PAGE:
Statutory Remedies For The Wrongfully Convicted

Adele Bernhard, Associate Professor of Law at the Pace University School of Law, has recently published A Short Overview of the Statutory Remedies for the Wrongly Convicted: What Works, What Doesn’t and Why, in the Boston University Public Interest Law Journal.

Since the first wrongful conviction was overturned by DNA evidence, more than 230 wrongly convicted individuals have been exonerated. For most, the long awaited and hard won exoneration is the beginning of a new struggle. Exonerees face insuperable hurdles upon release. Lacking recent employment history or experience, work is difficult to secure. Without education or funds, most can’t access necessary counseling or relevant training. Often without family, they live alone and lonely.2 Money alone can never repair damage done by an undeserved prison sentence or fully compensate for pain and suffering. A monetary award, however, does provide a springboard from which to begin life again.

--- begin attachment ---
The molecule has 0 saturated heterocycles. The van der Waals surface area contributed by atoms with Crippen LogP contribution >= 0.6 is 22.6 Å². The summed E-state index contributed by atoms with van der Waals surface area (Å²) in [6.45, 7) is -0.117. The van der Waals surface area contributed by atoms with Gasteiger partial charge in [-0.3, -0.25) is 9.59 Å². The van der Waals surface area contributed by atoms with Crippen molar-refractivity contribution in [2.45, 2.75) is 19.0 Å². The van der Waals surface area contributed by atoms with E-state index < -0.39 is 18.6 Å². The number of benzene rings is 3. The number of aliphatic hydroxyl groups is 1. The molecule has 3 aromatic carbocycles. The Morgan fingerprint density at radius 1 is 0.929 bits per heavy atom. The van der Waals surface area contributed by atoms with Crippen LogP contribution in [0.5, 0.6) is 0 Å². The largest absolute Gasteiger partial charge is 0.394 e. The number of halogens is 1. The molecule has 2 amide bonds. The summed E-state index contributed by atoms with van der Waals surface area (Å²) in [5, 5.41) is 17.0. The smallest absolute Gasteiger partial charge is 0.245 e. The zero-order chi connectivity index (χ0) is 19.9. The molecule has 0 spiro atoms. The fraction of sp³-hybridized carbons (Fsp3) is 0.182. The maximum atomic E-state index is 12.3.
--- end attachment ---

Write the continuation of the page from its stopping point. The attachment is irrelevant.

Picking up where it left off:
Adele Bernhard, A Short Overview of the Statutory Remedies for the Wrongly Convicted: What Works, What Doesn’t and Why, 18 B. U. PUB. INT. L. J. 403 (2009).

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